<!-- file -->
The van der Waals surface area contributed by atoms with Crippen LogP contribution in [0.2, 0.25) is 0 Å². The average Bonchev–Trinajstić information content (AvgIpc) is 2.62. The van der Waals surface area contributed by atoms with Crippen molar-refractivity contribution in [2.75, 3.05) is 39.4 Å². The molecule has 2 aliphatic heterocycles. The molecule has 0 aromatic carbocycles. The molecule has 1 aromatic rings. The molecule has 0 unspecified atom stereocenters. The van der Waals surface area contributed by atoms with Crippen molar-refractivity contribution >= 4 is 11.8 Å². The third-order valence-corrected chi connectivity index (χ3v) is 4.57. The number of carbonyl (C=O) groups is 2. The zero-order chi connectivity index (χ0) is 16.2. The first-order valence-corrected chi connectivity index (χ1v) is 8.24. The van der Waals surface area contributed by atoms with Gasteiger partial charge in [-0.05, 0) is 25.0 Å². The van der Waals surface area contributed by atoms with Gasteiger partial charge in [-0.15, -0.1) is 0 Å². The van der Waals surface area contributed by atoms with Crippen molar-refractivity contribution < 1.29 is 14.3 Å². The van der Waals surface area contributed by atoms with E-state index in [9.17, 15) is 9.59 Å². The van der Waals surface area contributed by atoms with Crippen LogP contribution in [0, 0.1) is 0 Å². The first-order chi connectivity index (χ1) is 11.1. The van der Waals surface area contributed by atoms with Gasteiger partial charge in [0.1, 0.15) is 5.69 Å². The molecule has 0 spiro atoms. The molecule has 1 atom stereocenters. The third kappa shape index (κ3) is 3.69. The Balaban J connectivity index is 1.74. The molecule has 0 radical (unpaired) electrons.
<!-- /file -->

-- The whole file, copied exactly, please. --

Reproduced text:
The van der Waals surface area contributed by atoms with Crippen LogP contribution in [0.2, 0.25) is 0 Å². The average Bonchev–Trinajstić information content (AvgIpc) is 2.62. The van der Waals surface area contributed by atoms with Crippen molar-refractivity contribution in [2.75, 3.05) is 39.4 Å². The molecule has 2 aliphatic heterocycles. The molecule has 0 aromatic carbocycles. The molecule has 1 aromatic rings. The molecule has 0 unspecified atom stereocenters. The van der Waals surface area contributed by atoms with Crippen molar-refractivity contribution >= 4 is 11.8 Å². The third-order valence-corrected chi connectivity index (χ3v) is 4.57. The number of carbonyl (C=O) groups is 2. The zero-order chi connectivity index (χ0) is 16.2. The first-order valence-corrected chi connectivity index (χ1v) is 8.24. The van der Waals surface area contributed by atoms with Gasteiger partial charge in [-0.05, 0) is 25.0 Å². The van der Waals surface area contributed by atoms with Gasteiger partial charge in [-0.15, -0.1) is 0 Å². The van der Waals surface area contributed by atoms with Crippen molar-refractivity contribution < 1.29 is 14.3 Å². The van der Waals surface area contributed by atoms with E-state index in [9.17, 15) is 9.59 Å². The van der Waals surface area contributed by atoms with Crippen LogP contribution in [0, 0.1) is 0 Å². The first-order chi connectivity index (χ1) is 11.1. The van der Waals surface area contributed by atoms with Gasteiger partial charge in [0.1, 0.15) is 5.69 Å². The molecule has 0 spiro atoms. The molecule has 1 atom stereocenters. The third kappa shape index (κ3) is 3.69. The Balaban J connectivity index is 1.74. The molecule has 0 radical (unpaired) electrons.